# An Empirical Evaluation of In-Memory Multi-Version Concurrency Control

Reference: Wu, Yingjun, et al. "An empirical evaluation of in-memory multi-version concurrency control." Proceedings of the VLDB Endowment 10.7 (2017): 781-792.

This is one of the several papers belong to suggested readings for Multi-Version Concurrency Control of CMU 15-721: Database Systems.

## 0. Abstract

Multi-version concurrency control (MVCC) is currently the most popular transaction management scheme in modern database management systems (DBMSs). Although MVCC was discovered in the late 1970s, it is used in almost every major relational DBMS released in the last decade. Maintaining multiple versions of data potentially increases parallelism without sacrificing serializability when processing transactions. But scaling MVCC in a multi-core and in-memory setting is non-trivial: when there are a large number of threads running in parallel, the synchronization overhead can outweigh the benefits of multi-versioning.

To understand how MVCC perform when processing transactions in modern hardware settings, we conduct an extensive study of the scheme’s four key design decisions: concurrency control protocol, version storage, garbage collection, and index management. We implemented state-of-the-art variants of all of these in an in-memory DBMS and evaluated them using OLTP workloads. Our analysis identifies the fundamental bottlenecks of each design choice.

## 1. Introduction

• Almost every major relation DBMS in the last decade uses MVCC, including Oracle, Postgres, InnoDB, Microsoft Hekaton, SAP HANA, and MemSQL.
• Until now, there has not been a comprehensive evaluation of MVCC in a mod- ern DBMS operating environment.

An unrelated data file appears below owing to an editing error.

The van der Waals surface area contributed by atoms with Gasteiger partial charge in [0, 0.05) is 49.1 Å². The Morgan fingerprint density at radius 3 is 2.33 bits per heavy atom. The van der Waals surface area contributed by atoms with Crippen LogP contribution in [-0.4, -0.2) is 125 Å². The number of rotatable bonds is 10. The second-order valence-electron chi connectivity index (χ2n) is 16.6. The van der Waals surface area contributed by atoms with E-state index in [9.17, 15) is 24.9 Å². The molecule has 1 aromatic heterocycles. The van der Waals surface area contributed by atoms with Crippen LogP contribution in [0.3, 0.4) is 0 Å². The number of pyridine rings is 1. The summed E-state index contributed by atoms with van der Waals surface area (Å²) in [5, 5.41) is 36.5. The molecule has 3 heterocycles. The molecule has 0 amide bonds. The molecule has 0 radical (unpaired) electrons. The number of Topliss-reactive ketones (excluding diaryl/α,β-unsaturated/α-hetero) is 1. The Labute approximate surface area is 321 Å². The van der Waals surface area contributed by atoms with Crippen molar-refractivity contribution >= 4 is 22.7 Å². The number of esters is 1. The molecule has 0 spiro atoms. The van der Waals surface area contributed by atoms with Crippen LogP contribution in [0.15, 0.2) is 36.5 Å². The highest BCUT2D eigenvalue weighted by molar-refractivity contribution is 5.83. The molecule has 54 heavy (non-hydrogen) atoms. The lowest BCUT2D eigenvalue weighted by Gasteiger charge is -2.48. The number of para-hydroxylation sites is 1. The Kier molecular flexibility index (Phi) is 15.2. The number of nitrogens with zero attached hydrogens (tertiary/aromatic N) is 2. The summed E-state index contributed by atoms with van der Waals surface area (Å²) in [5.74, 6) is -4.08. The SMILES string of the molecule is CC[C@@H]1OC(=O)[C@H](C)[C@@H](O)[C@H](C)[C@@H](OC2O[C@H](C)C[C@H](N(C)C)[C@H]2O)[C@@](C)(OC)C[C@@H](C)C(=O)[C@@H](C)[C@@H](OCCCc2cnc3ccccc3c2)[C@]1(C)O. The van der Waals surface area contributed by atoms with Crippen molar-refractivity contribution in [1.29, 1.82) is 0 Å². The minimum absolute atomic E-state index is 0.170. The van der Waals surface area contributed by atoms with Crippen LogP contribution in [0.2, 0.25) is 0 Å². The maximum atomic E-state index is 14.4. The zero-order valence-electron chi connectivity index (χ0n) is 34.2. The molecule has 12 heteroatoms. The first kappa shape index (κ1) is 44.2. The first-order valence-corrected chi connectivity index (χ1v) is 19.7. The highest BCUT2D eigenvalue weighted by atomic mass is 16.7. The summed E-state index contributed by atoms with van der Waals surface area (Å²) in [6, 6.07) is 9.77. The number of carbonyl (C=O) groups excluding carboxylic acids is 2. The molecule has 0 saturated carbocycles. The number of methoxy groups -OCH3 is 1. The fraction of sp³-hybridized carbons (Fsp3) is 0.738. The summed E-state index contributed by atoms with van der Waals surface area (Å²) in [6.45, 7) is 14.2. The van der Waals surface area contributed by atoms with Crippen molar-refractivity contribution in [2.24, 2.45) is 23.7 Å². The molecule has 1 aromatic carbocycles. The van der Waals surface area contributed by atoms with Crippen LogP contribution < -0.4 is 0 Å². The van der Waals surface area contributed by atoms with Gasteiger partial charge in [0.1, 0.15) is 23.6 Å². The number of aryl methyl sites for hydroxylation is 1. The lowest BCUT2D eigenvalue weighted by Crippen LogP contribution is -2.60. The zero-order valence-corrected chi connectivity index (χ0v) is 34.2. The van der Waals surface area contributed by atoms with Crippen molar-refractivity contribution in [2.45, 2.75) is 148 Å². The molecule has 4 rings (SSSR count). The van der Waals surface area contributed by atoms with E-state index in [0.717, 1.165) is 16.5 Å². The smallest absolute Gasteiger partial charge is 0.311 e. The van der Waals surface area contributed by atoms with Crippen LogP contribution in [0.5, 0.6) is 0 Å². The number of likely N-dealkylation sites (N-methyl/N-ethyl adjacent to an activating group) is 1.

## 2. Background

### 2.1 MVCC Overview

• Advantages: (1) it can potentially allow for greater concurrency than a single-version system; (2) the system can also support “time-travel” operations that allow an application to query a consistent snapshot of the database as it existed at some point of time in the past.

### 2.2 DBMS Meta-Data

• Transactions: The DBMS assigns a transaction T a unique, monotonically increasing timestamp as its identifier ($T_{id}$) when they first enter the system. The concurrency control protocols use this identifier to mark the tuple versions that a transaction accesses. Some protocols also use it for the serialization order of transactions.
• Tuples: txn-id(lock), begin-ts and end-ts(lifetime), pointer(next or previous version)

## 3. Concurrency Control Protocol

• Concurrency control protocol determines: (1) whether to allow a transaction to access or modify a particular tuple version in the database at runtime; (2) whether to allow a transaction to commit its modifications.

### 3.1 Timestamp Ordering(MVTO)

• In addition to the fields described in Sect. 2.2, the version headers also contain the identifier of the last transaction that read it (read-ts).
• When transaction T invokes a read operation on logical tuple A, the DBMS searches for a physical version where $T_{id}$ is in between the range of the begin-ts and end-ts fields. T is allowed to read version $A_x$ if its write lock is not held by another active transaction (i.e., value of txn-id is zero or equal to $T_{id}$).
• Upon reading $A_x$, the DBMS set $A_x$’s read-ts field to $T_{id}$ if its current value is less than $T_{id}$. Otherwise, the transaction reads an older version without updating this field.
• With MVTO, a transaction always updates the latest version of a tuple. Transaction T creates a new version $B_{x + 1}$ if (1) no active transaction holds $B_x$’s write lock and (2) $T_{id}$ is larger than $B_{x}$’s read-ts field. If these conditions are satisfied, then the DBMS creates a new version $B_{x + 1}$ and sets its txn-id to $T_{id}$. When T commits, the DBMS sets $B_{x + 1}$’s begin-ts and end-ts fields to $T_{id}$ and INF respectively, and $B_{x}$’s end-ts field to $T_{id}$.

### 3.2 Optimistic Concurrency Control(MVOCC)

• The motivation behind OCC is that the DBMS assumes that transactions are unlikely to conflict, and thus a transaction does not have to acquire locks on tuples when it reads or updates them.

### 3.3 Two-Phase Locking(MV2PL)

• Every transaction acquires the proper lock on the current version of logical tuple before it is allowed to read or modify it.
• In a disk-based DBMS, locks are stored separately from tuples so that they are never swapped to disk. This separation is unnecessary in an in-memory DBMS, thus with MV2PL the locks are embedded in the tuple headers.
• The tuple’s write lock is the txn-id field. For the read lock, the DBMS uses a read-cnt field to count the number of active transactions that have read the tuple.